- Количество слайдов: 19
Monopolistic Competition and Basic Oligopoly Models
Monopolistic Competition (Chamberlin Model) Free entry, many firms sell (physically or perceivably) differentiated products. Firms ignore competitors. Each redefines market to a segment (consumers preferences) & estimates its own downward demand d. Other brands make firm’s demand d more elastic (for segment only) than market share curve M (for entire market). Firm’s market power limited, but still allows P > MC. In short run firm may move along d, but eventually similar conditions lead to similar P: each firm operates at d & M intersection. Equilibrium when firm’s re-estimated d intersects M where SMC = MR.
Monopolistic Competition in the Log-Run The Good (for Consumers): Product Variety $ Long Run Equilibrium (P = AC, so zero profits) The Bad (for Society): P* P > MC => P 1 = AC 1 Inefficiencies AC* & Misallocations The Ugly (for Managers): Free Entry drives Long Run Profit to Normal = 0 MC AC Entry MR Transitory Total Profit Q 1 Q* MR 1 D D 1 Quantity of Brand X
Strategies to Avoid (or Delay) the Zero Profit Outcome • Change; don’t let the long-run set in. • Be the first to introduce new brands or to improve existing products and services. • Seek out sustainable niches. • Create barriers to entry. • Increase the time it takes others to clone your brand with “trade secrets” and “strategic plans”.
Oligopoly • Few sellers (< 10, 2 in duopoly) of homogeneous or differentiated product actively competing for market share. • Barriers to entry: • Entry limiting pricing P < P* and Market saturation: discourage entry • Fed Trade Commission antitrust against General Mills, General Foods & Kellogg for proliferation of brands (fill shelves & prevent entry) • Excess capacity (econ of scale) & reputed P retaliation: P cutting • In 1971 Proctor & Gamble (west cost) promoted (advertisement & P) its Folger in Pitt & Cleveland (General Foods’ Maxwell House turf). • GF lowered P & started promoting in midwest (shared turf). GF’s 30% in 1970, – 30% in 1974. After PG retreated P & recovered. • Capital requirements • Product differentiation, hard for entrant to attract customers • Strategic Interaction • What you do affects the profits of your rivals • What your rival does affects your profits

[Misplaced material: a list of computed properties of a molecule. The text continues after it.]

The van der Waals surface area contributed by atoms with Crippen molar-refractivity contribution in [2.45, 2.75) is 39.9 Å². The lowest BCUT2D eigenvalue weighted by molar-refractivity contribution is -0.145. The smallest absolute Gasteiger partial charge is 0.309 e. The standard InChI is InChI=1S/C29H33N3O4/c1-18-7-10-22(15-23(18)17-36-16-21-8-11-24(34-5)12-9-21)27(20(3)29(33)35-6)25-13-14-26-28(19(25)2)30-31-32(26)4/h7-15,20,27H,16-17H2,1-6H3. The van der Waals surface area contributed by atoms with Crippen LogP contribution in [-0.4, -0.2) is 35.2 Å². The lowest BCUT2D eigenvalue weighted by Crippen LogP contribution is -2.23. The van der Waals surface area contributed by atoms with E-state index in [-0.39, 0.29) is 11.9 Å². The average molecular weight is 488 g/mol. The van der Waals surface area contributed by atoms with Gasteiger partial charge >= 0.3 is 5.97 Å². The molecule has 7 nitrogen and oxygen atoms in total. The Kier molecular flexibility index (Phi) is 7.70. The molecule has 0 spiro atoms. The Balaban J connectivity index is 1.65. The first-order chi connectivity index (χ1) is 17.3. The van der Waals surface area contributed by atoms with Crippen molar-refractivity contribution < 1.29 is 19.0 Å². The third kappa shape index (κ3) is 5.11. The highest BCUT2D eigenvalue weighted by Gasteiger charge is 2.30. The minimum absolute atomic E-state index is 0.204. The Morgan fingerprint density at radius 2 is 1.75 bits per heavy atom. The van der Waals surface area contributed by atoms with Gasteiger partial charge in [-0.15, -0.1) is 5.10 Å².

Strategic Interdependence Firm is not in complete control of its own destiny. Change in firm’s quantity demanded depends on whether rivals match firm’s change in price! P D 2 (Rivals match your price change) PH D (Rivals match your price Reductions but not price Increases) P 0 PL Q 0 D 1 (Rivals hold their price constant) Q
Sweezy (Kinked Demand) Model Few firms in the market (entry barriers) produce differentiated products. Each firm believes rivals match price reductions, but not price increases. Key feature: Price-Rigidity ( cost firms operate at kink) With econ wide increase in production costs, firm might profitable increase price, regardless of others. When others follow adjust d upward to new kink Q 3, P 2 P M = DMarket MCH MC MCL PK MRM d = DFirm MRd QK MR D Q
Sweezy Model: An Example • P = 10, TC = 1500 + 3 Q + 0. 0025 Q 2 • Consultant QM = 1500 - 50 P and Qd = 3000 - 200 P • At kink: Pk = 10 and Qk = 1000 QM = 1500 - 50 P = 3000 - 200 P = Qd • Vertical gap in MR (at Qk= 1000): MRM = 30 - 0. 04*1000 = -10 MRd = 15 - 0. 005*1000 = 5 < MC MC = 3 + 0. 005*1000 = 8 • max: MRF -MC = 0 => QF = 800, PF = 11 • Qk = 3000 < Q* = 3300
Cournot Duopoly • Two firms produce homogenous product in an industry with barriers to entry • Firms maximize profit by setting output, as opposed to price • Each firm wrongly believes their rival will hold output constant if it changes its own output • Firm’s reaction (or best-response) function: profit maximizing amount of output for each quantity of output produced by rival
Cournot’s Costless Duopoly 50